Why? To evaluate 1) has the use of terrestrial habitat increased over time? 2) what characteristics of sea ice affect the timing of movement to land and back to ice? 3) where the polar bears go while on shore?
How? Adult female polar bears were fitted with satellite radio collars and their position was tracked to determine if polar bears were residing on terrestrial habitat in the summer. The goal was find out specifically when bears came ashore, how long they stayed, and when they returned to the sea ice. From 2010-2013, aerial surveys were conducted to characterize their distribution along shore (counts were conducted from the air). Sea ice characteristics were obtained from the National Snow and Ice Data Center (NSIDC) (yes, it exists!) and compared with the timing of polar bear use of terrestrial habitat. They compared data between two time periods (1986-1999 and 2000-2014).
Are Polar Bears Behaviorally Plastic?
The scientists did find that more bears have been leaving the ice for the terrestrial environment over the years (Fig. 4). Between 1986 and 1999, only 5.8% of bears came on shore (and stayed for at least 21 days), but between 2000-2014, that percentage increased to 20%, with a maximum of 37% in 2013. The majority of bears are staying on the sea ice during summer, though.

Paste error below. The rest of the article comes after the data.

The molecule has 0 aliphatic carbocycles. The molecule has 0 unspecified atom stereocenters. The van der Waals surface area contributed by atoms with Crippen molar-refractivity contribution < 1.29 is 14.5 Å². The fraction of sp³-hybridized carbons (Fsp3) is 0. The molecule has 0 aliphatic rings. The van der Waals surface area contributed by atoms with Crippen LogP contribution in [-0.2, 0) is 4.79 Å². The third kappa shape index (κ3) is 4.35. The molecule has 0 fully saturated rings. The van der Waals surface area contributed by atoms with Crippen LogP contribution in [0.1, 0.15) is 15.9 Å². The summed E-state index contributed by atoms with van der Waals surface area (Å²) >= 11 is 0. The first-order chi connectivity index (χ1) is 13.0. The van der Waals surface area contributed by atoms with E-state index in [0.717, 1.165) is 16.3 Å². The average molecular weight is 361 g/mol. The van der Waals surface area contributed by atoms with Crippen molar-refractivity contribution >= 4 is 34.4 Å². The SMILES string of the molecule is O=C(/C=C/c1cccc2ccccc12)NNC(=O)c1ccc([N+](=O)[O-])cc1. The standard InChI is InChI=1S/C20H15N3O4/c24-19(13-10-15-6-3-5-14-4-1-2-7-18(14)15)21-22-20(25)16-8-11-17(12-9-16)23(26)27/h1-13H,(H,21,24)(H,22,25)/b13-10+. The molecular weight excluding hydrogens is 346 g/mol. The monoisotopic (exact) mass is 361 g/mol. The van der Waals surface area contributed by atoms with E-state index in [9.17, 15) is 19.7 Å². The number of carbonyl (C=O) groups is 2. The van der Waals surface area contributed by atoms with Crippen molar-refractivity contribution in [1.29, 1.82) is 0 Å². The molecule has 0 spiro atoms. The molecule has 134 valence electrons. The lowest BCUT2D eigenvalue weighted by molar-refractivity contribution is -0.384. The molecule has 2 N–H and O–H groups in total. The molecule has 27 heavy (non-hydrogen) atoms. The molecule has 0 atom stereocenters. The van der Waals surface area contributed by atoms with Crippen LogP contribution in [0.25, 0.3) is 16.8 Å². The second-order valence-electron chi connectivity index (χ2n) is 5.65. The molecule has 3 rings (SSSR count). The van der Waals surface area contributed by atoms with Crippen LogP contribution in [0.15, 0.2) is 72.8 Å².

They’re also staying on shore longer. The average length of stay in 1986-99 was 20 days but from 2000-2014 was 56 days. Polar bears are arriving on shore (by about 5 days earlier per decade) staying longer (by about 7 days per decade), and departing later (by about 7 days per decade). Bears that come ashore are timing their arrival and departure around when the sea ice falls below or rises above 15% concentration as well as what proportion of the ice is at that 15% concentration and how far beyond the shelf sea ice at 15% concentration extends. The bears appear to wait until ice drops below that concentration, making it unstable to occupy at which time they transition to shore. They may come ashore before the widespread seasonal reduction in ice to avoid swimming long distances.
While on shore, they are not randomly distributed, but rather concentrated in close proximity to villages where bowhead whale remains are actively stocked. These villages participate in subsistence harvesting of bowhead whales (Fig. 3). Any portions of the whale not used (the remains) are added to a pile near the village (stocking). Following this stocking, the number of bears located nearby increases (Fig. 2). Before stocking, 64% of bears were observed within 16 km of the stocking sites, but this jumped to 78% afterward. The majority of bears were found near Barter Island (40%) and Cross Island (33%) where stocking is most consistent, while fewer bears were near Point Barrow (2%) where stocking is sporadic.